5. New law increases access to veterans’ services Iowa City, Iowa – With the eighth largest veterans’ population in the state, a new law that goes into effect July 1 will likely increase the number of people who use county Veterans Affairs services, officials said Thursday. Passed in the 2009 Legislative session, veterans from peace-time or war-time eras will now all be eligible for Veterans Affairs services as long as they meet the other criteria: completed basic training or boot camp, active duty, honorably discharged and meeting the 100 percent poverty level used by the Johnson County Veterans Affairs department.
  6. Waco VA building evacuated after chemical mix Waco, Texas – The Veterans Affairs building in Waco was evacuated Wednesday afternoon after chemicals were inappropriately mixed during a repair. Reportedly, an air-conditioning mechanic mixed freon with oil and a large amount of the mixture leaked into the air.
  7. Montana governor has new idea for cheaper drugs: the VA Helena, Montana – Gov. Brian Schweitzer said Wednesday that he has a new idea to get cheaper medicine for Montana — but it would require the U.S. Department of Veterans Affairs to directly undercut the pharmaceutical industry.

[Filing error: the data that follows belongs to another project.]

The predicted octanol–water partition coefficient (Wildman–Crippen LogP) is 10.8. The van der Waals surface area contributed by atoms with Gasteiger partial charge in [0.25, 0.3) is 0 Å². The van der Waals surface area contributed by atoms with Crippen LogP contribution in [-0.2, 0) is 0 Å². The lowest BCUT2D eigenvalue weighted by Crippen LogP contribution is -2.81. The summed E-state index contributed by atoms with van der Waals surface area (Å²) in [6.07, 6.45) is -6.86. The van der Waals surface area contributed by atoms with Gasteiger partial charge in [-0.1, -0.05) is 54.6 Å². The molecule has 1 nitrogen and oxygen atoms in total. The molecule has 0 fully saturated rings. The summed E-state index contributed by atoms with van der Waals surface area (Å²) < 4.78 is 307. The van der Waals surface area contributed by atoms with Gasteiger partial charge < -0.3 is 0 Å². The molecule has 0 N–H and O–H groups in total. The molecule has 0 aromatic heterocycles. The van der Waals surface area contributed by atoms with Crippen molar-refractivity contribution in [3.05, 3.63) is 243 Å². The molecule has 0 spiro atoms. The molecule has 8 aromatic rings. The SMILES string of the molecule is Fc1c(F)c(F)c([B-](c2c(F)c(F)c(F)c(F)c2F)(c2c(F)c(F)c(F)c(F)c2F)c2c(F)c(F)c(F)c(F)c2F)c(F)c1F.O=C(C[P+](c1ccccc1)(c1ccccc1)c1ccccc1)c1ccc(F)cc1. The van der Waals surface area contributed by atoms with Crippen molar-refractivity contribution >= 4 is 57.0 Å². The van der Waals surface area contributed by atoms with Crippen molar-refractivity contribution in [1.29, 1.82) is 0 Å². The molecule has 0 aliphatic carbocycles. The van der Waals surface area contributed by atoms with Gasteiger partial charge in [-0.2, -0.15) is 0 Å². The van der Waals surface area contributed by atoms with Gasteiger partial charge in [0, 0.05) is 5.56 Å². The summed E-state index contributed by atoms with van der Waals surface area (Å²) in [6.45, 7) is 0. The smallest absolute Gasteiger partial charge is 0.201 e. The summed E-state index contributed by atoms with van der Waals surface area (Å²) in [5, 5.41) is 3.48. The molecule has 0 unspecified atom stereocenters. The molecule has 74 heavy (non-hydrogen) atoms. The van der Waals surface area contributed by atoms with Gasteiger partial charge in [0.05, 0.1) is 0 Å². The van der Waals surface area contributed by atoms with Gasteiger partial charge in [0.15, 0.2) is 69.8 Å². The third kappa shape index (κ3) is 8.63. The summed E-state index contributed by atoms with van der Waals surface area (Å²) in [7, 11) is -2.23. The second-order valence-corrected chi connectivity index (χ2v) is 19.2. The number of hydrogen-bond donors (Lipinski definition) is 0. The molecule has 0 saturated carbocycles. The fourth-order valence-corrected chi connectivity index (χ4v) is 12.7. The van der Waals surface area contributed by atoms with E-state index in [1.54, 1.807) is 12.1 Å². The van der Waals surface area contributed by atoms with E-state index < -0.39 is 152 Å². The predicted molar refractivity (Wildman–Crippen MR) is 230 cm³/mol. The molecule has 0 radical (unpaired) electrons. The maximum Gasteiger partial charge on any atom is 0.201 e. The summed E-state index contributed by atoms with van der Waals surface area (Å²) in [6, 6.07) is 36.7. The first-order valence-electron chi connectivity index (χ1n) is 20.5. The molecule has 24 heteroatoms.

Schweitzer sent the VA a letter asking it to resell to Montana pharmacies the medicine that Schweitzer says the federal agency gets at a steep discount directly from the pharmaceutical industry.
  8. Ohio vets deserve faster, fairer treatment Cincinnati, Ohio – If there’s one thing virtually all Americans agree on, it’s that we owe much to our military veterans. Unfortunately, when it comes to making good on that obligation, the systems in place can be slow and stingy – particularly in Ohio, it turns out. According to the Department of Veterans Affairs, Ohio is near the bottom of the list of states in the speed with which veterans’ claims are handled and the amount of compensation they receive – 47th among the states, and 50th among the 54 districts, states and territories in which veterans get benefits.
  9. Veterans frustrated with pace of new hospital in Colorado Denver, Colorado – (AP) – Some veterans are frustrated by the pace of work on an $800 million Veterans Affairs hospital in Denver that is expected to be built to serve Colorado, Kansas, Nebraska and Wyoming. Ralph Bozella, chairman of the Colorado Board of Veterans Affairs, said Wednesday that the site has been cleared for the 200-bed facility but delays in a federal audit have kept construction from starting.
    That could delay the full opening of the hospital by about four months, to May 2014, Bozella said. The opening date has been pushed back before.
  10. VA said to save $3 billion by using health IT Washington, DC – The Veterans Affairs Department saved a net $3 billion over the last decade by using health information technology to eliminate duplicate tests, and reduce medical errors and operating costs, according to a new study published in Health Affairs. From 1997 to 2007, the VA spent $4 billion on health IT systems. During that time, the savings achieved as a result of health IT systems totaled $7 billion, for a net savings of $3 billion, said the study published April 7.